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Friday, 29 January 2016

A Slight Deviation - Command and Colors

For Christmas I received a big box containing the board game Command and Colors, Napoleonic warfare.  It is a nicely put together game and the gaming mechanism is great fun and works well, especially if you spend much time playing solo games. One of the down sides is the labourious task of sticking paper labels onto wooden blocks. Looking on line I see this game has been adapted in many ways, either for the normal wargame table, or on the board that comes in the box, but using model figures.

Straight away, having stuck on about 50% of the labels, I decided to try it out with 20mm figures and dug out boxes of Airfix and other makes of soldiers, but soon got bored, as being unpainted they looked no better than the wooden blocks.  Then I remembered the heap of Del Prado Relive Waterloo figures stored in a box upstairs and on inspection I had enough to set up the first scenario - the Battle of Rolica, although I had to substitute Dutch troops for the Portuguese. It looked quite effective:

I started playing, but to me it was a bit like a game of chess and the units, just four figures did not seem right. So, I went into another box and dug out the 6mm Napoleonics, which have not seen the light of day for many years. Instead of having a set number of figures I used small dice to denote strengths as casualties are accrued:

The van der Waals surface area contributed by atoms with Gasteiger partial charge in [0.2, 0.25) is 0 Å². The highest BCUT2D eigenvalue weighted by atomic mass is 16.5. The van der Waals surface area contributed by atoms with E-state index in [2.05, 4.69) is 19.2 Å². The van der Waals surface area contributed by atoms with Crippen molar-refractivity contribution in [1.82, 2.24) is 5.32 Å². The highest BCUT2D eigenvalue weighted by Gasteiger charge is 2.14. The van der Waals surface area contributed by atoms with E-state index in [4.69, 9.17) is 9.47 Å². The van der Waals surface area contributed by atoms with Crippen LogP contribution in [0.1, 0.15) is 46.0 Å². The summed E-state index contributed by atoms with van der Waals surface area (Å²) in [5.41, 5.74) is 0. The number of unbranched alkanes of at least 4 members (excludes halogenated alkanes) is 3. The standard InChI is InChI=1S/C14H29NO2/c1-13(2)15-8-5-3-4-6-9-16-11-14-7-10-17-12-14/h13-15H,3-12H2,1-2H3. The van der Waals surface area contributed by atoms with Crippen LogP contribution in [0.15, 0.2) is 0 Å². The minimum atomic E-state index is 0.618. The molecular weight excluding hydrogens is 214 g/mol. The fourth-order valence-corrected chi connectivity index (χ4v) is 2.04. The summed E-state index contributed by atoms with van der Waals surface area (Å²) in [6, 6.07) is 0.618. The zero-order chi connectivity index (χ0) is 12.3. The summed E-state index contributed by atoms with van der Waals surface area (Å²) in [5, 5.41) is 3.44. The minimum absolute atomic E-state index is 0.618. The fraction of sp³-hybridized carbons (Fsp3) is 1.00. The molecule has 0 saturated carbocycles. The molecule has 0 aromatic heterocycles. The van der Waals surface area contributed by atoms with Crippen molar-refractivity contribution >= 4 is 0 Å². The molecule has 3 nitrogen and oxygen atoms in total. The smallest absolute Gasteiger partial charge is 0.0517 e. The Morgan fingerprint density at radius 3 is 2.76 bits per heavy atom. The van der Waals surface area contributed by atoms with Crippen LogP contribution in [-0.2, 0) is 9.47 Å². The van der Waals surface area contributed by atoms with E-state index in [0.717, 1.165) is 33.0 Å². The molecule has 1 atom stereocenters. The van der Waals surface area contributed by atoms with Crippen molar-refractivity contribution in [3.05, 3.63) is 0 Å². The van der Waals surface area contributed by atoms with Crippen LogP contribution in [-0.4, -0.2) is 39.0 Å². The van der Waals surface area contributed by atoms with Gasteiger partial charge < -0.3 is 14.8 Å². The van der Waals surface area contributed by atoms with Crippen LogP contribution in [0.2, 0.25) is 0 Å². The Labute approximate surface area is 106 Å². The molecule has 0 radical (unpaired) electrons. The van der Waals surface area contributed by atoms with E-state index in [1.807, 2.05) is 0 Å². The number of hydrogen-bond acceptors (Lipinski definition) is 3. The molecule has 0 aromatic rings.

I think these figures work better - but then I began to dislike the terrain pieces. So, my conclusion is that this game is a lot of fun. I really like the rules, but I am not so keen on the playing board. I will more than likely adapt the rules for use on a normal wargame table. I will try this on my next Crimean war battle, which will be Inkerman.


  1. I quite like the 'big figure version. Maybe some form of 3D terrain pieces might be made that will make the field more 'in keeping' with the figures, yet still accommodate the figures. One idea that springs to mind is hexagonal pieces with building facades, or 2D trees glued round the edges. Figures could still be placed inside. Hills might be made with a smaller hexagonal or other shaped second contour placed on top with enough margin to suggest slopes, whilst still allowing room for troops to stand without falling over.

    Just a thought...

  2. I've been wrestling CCN Inkerman for a while now, it's a tricky one as the situation requires the British to fight a holding action with very small forces. It's quite hard to balance that in a scenario.

    Very interested to see how you get on with this.

  3. Thanks for your comments on CCN. My thoughts on Inkerman are that Russian speed will be relatively slow. There are no cavalry to worry about. I have looked at the terrain using maps and photographs and it is very difficult for the Russians due to massive gradients and the scrub. It works against the British too once contact is made. Second, British firepower gives great range and hitting/penetration ability. This is reflected in accounts of the battle where small groups of British infantry hold off huge numbers of Russians in tightly packed columns. Finally, and this is where CCN comes in, is the fog of war and foggy weather. Will see how it goes. Right now I am designing the ground, which is not easy.